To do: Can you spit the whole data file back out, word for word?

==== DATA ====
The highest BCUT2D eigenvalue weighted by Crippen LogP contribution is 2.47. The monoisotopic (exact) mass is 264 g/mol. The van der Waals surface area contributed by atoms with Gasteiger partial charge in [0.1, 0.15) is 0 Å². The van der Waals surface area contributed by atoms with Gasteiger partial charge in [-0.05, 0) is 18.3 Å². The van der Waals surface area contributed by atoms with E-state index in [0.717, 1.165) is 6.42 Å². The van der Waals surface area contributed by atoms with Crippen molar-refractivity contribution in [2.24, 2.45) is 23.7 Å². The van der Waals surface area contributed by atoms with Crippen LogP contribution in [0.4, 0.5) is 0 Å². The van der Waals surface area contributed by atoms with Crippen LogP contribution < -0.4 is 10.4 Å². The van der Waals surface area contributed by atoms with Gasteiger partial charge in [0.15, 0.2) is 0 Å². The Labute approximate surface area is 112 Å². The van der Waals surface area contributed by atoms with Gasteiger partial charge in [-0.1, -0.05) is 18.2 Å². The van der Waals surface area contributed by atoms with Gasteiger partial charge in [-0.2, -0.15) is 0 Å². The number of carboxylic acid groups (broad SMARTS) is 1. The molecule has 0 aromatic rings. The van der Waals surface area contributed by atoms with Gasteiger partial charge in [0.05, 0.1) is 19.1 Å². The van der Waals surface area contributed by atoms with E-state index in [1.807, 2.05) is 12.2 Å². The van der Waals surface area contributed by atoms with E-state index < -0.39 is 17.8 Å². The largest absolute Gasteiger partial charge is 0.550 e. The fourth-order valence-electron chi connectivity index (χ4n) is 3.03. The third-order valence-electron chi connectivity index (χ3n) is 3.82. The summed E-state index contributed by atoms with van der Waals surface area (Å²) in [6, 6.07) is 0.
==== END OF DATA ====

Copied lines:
The highest BCUT2D eigenvalue weighted by Crippen LogP contribution is 2.47. The monoisotopic (exact) mass is 264 g/mol. The van der Waals surface area contributed by atoms with Gasteiger partial charge in [0.1, 0.15) is 0 Å². The van der Waals surface area contributed by atoms with Gasteiger partial charge in [-0.05, 0) is 18.3 Å². The van der Waals surface area contributed by atoms with E-state index in [0.717, 1.165) is 6.42 Å². The van der Waals surface area contributed by atoms with Crippen molar-refractivity contribution in [2.24, 2.45) is 23.7 Å². The van der Waals surface area contributed by atoms with Crippen LogP contribution in [0.4, 0.5) is 0 Å². The van der Waals surface area contributed by atoms with Crippen LogP contribution < -0.4 is 10.4 Å². The van der Waals surface area contributed by atoms with Gasteiger partial charge in [0.15, 0.2) is 0 Å². The Labute approximate surface area is 112 Å². The van der Waals surface area contributed by atoms with Gasteiger partial charge in [-0.1, -0.05) is 18.2 Å². The van der Waals surface area contributed by atoms with Gasteiger partial charge in [-0.2, -0.15) is 0 Å². The number of carboxylic acid groups (broad SMARTS) is 1. The molecule has 0 aromatic rings. The van der Waals surface area contributed by atoms with Gasteiger partial charge in [0.05, 0.1) is 19.1 Å². The van der Waals surface area contributed by atoms with E-state index in [1.807, 2.05) is 12.2 Å². The van der Waals surface area contributed by atoms with E-state index < -0.39 is 17.8 Å². The largest absolute Gasteiger partial charge is 0.550 e. The fourth-order valence-electron chi connectivity index (χ4n) is 3.03. The third-order valence-electron chi connectivity index (χ3n) is 3.82. The summed E-state index contributed by atoms with van der Waals surface area (Å²) in [6, 6.07) is 0.